The New York Times had an article (Libya Looks to Spain as Model for State-Building)about the visit of a Libyan delegation to study Spain's experiences in the transition from dictatorship to democracy.
Spain did it remarkably different from the Arabs. It forgave the supporters of Franco and allowed them to form a political party. It had for a full year a reformist government while the old parliament stayed in place - forcing it to compromise and to convince supporters of the old regime that the country wouldn't be handed over to radicals. After that year there were elections. Following the elections the government, political parties, employers and trade unions made an agreement on the economy: the Moncloa Pact. Later they also wrote a constitution.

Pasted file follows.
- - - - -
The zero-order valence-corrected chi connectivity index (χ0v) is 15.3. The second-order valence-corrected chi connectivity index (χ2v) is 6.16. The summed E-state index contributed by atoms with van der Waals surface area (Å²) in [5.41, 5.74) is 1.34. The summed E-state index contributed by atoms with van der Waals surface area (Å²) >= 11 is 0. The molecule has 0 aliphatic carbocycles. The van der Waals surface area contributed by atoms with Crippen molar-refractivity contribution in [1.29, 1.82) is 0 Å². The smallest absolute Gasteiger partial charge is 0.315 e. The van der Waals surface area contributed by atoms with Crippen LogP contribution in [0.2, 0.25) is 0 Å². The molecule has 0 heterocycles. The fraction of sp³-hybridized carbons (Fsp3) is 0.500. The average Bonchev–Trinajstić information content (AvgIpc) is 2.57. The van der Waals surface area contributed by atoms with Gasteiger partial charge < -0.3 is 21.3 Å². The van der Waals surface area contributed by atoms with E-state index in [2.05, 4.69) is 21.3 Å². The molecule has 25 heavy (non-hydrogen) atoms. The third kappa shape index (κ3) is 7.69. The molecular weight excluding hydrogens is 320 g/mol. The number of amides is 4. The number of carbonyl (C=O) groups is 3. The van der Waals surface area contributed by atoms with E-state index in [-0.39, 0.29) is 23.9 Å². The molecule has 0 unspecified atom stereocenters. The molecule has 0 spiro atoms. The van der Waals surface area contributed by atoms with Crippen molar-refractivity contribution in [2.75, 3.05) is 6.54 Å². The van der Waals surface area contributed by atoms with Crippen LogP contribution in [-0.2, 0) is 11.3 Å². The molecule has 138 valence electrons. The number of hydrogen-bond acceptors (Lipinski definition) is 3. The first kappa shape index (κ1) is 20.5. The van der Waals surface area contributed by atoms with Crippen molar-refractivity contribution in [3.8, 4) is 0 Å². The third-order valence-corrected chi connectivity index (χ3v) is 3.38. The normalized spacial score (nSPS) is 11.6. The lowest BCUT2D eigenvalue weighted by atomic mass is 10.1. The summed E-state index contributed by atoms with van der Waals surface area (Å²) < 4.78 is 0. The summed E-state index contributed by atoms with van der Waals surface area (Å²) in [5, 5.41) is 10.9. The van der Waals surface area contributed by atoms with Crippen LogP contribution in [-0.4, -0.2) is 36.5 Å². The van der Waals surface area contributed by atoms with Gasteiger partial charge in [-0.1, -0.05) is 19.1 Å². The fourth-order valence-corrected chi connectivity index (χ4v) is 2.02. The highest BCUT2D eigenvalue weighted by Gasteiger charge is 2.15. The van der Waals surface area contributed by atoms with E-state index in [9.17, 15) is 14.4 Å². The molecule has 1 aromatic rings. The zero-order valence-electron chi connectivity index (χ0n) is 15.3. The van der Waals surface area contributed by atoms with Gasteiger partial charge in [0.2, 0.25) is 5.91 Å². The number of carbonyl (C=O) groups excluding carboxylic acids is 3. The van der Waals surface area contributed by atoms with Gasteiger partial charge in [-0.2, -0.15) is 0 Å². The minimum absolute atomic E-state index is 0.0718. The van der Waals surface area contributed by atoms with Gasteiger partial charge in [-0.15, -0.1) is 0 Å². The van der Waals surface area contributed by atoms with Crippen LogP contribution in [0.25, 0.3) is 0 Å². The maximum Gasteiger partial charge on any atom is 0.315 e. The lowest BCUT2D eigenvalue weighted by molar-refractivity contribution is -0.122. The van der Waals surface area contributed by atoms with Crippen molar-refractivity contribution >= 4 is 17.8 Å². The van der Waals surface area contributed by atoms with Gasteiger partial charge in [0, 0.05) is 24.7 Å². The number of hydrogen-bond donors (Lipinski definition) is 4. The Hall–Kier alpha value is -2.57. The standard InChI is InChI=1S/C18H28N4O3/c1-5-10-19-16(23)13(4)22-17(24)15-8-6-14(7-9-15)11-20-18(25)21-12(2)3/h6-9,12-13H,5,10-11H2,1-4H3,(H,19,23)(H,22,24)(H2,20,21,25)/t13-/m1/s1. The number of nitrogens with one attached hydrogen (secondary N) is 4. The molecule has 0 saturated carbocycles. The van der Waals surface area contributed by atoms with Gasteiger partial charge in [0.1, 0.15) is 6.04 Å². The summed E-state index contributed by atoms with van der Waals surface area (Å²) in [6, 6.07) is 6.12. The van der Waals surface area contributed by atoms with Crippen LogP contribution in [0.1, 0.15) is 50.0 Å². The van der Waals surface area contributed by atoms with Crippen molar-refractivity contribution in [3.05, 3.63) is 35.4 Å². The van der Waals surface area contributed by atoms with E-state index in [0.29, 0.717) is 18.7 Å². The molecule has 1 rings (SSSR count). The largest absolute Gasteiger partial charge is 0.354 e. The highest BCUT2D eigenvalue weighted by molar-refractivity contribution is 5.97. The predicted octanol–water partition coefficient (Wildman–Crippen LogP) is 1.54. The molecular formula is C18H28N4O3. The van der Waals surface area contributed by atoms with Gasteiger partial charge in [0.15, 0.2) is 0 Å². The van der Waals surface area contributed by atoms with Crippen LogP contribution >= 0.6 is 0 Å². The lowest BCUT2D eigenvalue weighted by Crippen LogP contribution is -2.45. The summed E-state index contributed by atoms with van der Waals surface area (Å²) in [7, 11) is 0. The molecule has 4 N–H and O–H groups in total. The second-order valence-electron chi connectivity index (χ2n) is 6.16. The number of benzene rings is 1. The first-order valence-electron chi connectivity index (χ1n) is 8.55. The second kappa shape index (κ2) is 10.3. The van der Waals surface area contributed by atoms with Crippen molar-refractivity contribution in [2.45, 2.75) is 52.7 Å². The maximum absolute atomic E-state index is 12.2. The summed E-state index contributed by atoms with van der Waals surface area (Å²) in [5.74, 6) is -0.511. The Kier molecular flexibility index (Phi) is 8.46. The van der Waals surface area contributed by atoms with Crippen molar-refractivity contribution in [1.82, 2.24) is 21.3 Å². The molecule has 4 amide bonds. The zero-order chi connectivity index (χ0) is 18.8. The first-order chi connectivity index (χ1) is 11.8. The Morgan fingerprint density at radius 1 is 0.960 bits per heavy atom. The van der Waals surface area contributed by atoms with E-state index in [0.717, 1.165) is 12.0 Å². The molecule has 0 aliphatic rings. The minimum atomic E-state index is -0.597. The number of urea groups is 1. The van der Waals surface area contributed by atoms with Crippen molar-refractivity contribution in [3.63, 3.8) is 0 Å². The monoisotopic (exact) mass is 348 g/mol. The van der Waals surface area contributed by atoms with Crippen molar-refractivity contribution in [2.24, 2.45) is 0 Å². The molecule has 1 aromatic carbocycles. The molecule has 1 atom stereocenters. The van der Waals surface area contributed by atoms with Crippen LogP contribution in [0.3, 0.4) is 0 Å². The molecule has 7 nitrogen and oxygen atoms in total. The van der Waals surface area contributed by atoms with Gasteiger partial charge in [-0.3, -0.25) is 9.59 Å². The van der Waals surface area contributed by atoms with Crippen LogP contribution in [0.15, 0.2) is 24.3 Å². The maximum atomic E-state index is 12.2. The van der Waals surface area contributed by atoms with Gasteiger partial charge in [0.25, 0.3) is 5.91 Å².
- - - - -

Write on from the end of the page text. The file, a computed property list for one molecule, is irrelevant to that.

Spain had to reconcile because it had a strong army that was sympathetic to the dictatorship. However, the good results - a sound democracy with a sound economy - show that this was the right thing to do. On closer consideration this is logical: many people who served the dictatorship - and even some who tortured - did this from the genuine belief that they were acting in the interest of their country. It is a good strategy to convince these people that the new freedom is at least as good as the old order and to have them cooperate in shaping the reforms.